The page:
Adjuvant Chemotherapy for Breast Cancer Linked to Job Loss
Breast cancer survivors found more likely to be unemployed if they received adjuvant chemotherapy
TUESDAY, April 29, 2014 (HealthDay News) -- Breast cancer survivors who received adjuvant chemotherapy during initial treatment appear to be at increased risk of undesired unemployment during the next four years, according to research published online April 28 in Cancer.
Reshma Jagsi, M.D., D.Phil., of the University of Michigan in Ann Arbor, and colleagues conducted a longitudinal cohort study based on data from baseline and follow-up surveys of women diagnosed with nonmetastatic breast cancer. The researchers assessed the impact of chemotherapy on employment.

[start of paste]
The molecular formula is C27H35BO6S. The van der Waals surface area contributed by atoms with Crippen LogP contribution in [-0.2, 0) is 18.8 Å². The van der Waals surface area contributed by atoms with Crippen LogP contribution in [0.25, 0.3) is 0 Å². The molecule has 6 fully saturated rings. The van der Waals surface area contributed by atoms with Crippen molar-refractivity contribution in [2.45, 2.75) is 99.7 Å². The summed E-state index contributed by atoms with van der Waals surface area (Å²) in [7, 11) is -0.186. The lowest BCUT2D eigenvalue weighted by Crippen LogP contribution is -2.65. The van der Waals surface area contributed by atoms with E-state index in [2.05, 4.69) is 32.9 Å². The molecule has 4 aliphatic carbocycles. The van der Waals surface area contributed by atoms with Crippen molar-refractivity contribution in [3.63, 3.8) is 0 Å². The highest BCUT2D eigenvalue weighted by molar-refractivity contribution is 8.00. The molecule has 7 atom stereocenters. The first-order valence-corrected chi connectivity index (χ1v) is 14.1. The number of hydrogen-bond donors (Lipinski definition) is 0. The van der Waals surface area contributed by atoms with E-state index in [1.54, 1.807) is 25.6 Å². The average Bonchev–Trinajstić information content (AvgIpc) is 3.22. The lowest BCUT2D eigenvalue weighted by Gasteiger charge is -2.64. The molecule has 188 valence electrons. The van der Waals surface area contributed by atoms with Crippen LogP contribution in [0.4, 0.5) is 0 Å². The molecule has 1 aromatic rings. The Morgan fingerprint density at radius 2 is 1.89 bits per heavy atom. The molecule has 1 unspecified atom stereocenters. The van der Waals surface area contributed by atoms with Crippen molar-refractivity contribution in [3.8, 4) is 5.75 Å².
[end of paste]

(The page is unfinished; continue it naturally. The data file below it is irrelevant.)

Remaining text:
The researchers found that, among 1,026 women younger than 65 years at the time of diagnosis who did not experience recurrence of breast cancer, and who responded to both surveys, 76 percent were employed prior to diagnosis. Women who received chemotherapy as a component of initial therapy for breast cancer were more likely to report being unemployed at the time of follow-up (38 versus 27 percent; P = 0.003). Receipt of chemotherapy at the time of diagnosis of breast cancer was independently associated with unemployment during survivorship (odds ratio, 1.4; P = 0.04). Many survivors reported that work was important (50 percent), and some were actively seeking work (31 percent).
"Unemployment among survivors of breast cancer 4 years after diagnosis is often undesired and appears to be related to the receipt of chemotherapy during initial treatment," the authors write.
One study author disclosed possible financial conflicts of interest.